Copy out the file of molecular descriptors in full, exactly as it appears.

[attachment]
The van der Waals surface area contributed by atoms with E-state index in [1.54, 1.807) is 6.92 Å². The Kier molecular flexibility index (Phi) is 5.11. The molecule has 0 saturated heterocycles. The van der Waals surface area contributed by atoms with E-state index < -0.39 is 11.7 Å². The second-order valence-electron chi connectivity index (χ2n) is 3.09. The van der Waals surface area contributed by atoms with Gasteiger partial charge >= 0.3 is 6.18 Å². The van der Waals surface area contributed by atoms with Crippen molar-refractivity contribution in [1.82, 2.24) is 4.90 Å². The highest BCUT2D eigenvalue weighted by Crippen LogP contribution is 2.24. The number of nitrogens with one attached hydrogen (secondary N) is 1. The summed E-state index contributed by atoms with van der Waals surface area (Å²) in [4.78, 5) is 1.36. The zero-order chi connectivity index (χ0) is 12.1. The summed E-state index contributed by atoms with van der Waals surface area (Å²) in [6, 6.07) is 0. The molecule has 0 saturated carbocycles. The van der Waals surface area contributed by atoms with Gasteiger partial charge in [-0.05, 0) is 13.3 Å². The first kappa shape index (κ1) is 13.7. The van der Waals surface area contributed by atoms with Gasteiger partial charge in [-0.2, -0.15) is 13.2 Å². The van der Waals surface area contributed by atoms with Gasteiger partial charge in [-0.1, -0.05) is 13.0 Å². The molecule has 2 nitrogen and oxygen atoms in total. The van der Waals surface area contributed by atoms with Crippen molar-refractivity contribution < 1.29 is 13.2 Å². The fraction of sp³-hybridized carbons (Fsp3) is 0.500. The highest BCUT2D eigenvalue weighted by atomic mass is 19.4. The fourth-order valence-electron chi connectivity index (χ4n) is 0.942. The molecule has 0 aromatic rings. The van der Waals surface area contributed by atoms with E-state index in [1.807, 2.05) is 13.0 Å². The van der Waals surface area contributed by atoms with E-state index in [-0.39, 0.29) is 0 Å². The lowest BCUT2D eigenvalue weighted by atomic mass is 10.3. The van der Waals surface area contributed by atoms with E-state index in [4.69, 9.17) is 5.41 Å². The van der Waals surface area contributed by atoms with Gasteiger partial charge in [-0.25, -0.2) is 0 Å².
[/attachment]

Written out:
The van der Waals surface area contributed by atoms with E-state index in [1.54, 1.807) is 6.92 Å². The Kier molecular flexibility index (Phi) is 5.11. The molecule has 0 saturated heterocycles. The van der Waals surface area contributed by atoms with E-state index < -0.39 is 11.7 Å². The second-order valence-electron chi connectivity index (χ2n) is 3.09. The van der Waals surface area contributed by atoms with Gasteiger partial charge >= 0.3 is 6.18 Å². The van der Waals surface area contributed by atoms with Crippen molar-refractivity contribution in [1.82, 2.24) is 4.90 Å². The highest BCUT2D eigenvalue weighted by Crippen LogP contribution is 2.24. The number of nitrogens with one attached hydrogen (secondary N) is 1. The summed E-state index contributed by atoms with van der Waals surface area (Å²) in [4.78, 5) is 1.36. The zero-order chi connectivity index (χ0) is 12.1. The summed E-state index contributed by atoms with van der Waals surface area (Å²) in [6, 6.07) is 0. The molecule has 0 saturated carbocycles. The van der Waals surface area contributed by atoms with Gasteiger partial charge in [-0.05, 0) is 13.3 Å². The first kappa shape index (κ1) is 13.7. The van der Waals surface area contributed by atoms with Gasteiger partial charge in [-0.2, -0.15) is 13.2 Å². The van der Waals surface area contributed by atoms with Gasteiger partial charge in [-0.1, -0.05) is 13.0 Å². The molecule has 2 nitrogen and oxygen atoms in total. The van der Waals surface area contributed by atoms with Crippen molar-refractivity contribution < 1.29 is 13.2 Å². The fraction of sp³-hybridized carbons (Fsp3) is 0.500. The highest BCUT2D eigenvalue weighted by atomic mass is 19.4. The fourth-order valence-electron chi connectivity index (χ4n) is 0.942. The molecule has 0 aromatic rings. The van der Waals surface area contributed by atoms with E-state index in [1.807, 2.05) is 13.0 Å². The van der Waals surface area contributed by atoms with E-state index in [-0.39, 0.29) is 0 Å². The lowest BCUT2D eigenvalue weighted by atomic mass is 10.3. The van der Waals surface area contributed by atoms with E-state index in [4.69, 9.17) is 5.41 Å². The van der Waals surface area contributed by atoms with Gasteiger partial charge in [-0.25, -0.2) is 0 Å².